Wausau teen wins Hmong sing-off

  • Article by: KEITH UHLIG , Wausau (Wis.) Daily Herald
  • Updated: December 25, 2012 - 9:58 PM

Annual contest rivals "Idol" for prestige among Hmong.

PaKou Lor stood on a stage at St. Paul's RiverCentre facing thousands of people, all focused on the Wausau, Wis., teenager who was more accustomed to singing alone at home.

During last month's Minnesota Hmong New Year event, the nation's second-largest Hmong celebration, she was among dozens competing in the annual singing contest. She also was one of the least experienced. "Everyone was really good," PaKou said. "And I'm really just a beginner."

PaKou, 17, was three hours from her home, but in many ways she was much farther from the place where she practices with a karaoke machine set up in the basement of her family's home. She was about to compete on a stage arguably as big for Hmong-American culture as "American Idol" is for the United States in general.

Her parents, Mong Lor and Mai Vang Lee, were more nervous than their daughter. Her mom was especially tense.

"I didn't want her to make a mistake," said Mai Vang through an interpreter.

PaKou didn't make a mistake. And she won the contest, besting several more-seasoned vocalists to take the $500 top prize.

Winning the singing contest in St. Paul is significant beyond the cash, said Chupheng Lee, president of the Lao Family Community of Minnesota, which organizes the event. About 50,000 people from across the world attended the celebration, he said.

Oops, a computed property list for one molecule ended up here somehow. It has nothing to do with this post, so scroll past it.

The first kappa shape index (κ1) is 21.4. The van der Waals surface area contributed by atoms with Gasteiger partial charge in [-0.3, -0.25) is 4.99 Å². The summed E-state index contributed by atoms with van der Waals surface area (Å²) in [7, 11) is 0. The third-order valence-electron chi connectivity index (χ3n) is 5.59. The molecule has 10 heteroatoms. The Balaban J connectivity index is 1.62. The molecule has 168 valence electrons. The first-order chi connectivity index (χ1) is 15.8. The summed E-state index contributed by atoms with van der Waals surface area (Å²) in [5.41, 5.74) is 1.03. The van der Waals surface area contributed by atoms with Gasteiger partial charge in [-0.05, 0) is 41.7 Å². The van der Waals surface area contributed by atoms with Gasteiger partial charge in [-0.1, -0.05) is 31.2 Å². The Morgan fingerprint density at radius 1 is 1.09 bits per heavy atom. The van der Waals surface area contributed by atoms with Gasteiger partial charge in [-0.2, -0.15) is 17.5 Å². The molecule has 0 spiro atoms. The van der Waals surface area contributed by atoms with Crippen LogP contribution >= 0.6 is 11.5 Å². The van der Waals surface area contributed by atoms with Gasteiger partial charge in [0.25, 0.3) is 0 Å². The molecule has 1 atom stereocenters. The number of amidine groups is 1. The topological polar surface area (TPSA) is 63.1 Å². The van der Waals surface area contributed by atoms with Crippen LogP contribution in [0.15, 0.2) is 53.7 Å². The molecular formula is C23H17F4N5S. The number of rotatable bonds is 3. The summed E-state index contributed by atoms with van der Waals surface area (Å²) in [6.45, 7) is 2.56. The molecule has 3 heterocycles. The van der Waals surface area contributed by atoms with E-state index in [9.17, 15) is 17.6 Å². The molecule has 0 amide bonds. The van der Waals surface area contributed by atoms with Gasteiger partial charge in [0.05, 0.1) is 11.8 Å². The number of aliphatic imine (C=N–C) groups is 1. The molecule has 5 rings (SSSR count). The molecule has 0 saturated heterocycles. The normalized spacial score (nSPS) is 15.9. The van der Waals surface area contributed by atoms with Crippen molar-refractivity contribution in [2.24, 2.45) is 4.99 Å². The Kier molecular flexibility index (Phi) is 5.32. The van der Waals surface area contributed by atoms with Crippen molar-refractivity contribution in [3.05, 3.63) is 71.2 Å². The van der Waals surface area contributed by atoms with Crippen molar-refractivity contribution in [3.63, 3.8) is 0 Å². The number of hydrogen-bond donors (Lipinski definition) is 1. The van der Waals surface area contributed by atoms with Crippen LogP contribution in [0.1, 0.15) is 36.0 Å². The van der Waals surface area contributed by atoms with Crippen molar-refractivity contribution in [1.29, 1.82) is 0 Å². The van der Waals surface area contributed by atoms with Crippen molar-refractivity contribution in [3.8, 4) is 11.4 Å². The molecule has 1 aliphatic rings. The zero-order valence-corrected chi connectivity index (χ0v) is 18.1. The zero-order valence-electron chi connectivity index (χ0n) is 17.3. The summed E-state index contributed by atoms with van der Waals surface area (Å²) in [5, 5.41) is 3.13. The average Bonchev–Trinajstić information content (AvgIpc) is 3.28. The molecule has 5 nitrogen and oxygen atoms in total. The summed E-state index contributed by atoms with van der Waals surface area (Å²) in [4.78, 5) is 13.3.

PaKou's win means "she will be very popular, somebody we respect and look up to," Lee said. "She is a role model for our young people."

Now when PaKou goes to cultural events or other gatherings, people approach her and congratulate her. "It really is a big deal," PaKou said.

Although some hope she might become the first Hmong pop star, PaKou shrugs off such notions.

"I don't consider myself like that," she said. But she does plan to continue singing, even while striving for success in school and life.

"I just want to be good," said PaKou, the oldest of six siblings.

When she first arrived in the United States, at age 9, from a dusty Hmong refugee village on the grounds of Wat Tham Krabok in Thailand, her goals were to learn English and work hard in school. She expects to go to college and hopes to be a pediatrician.

"It's all about education," PaKou said.

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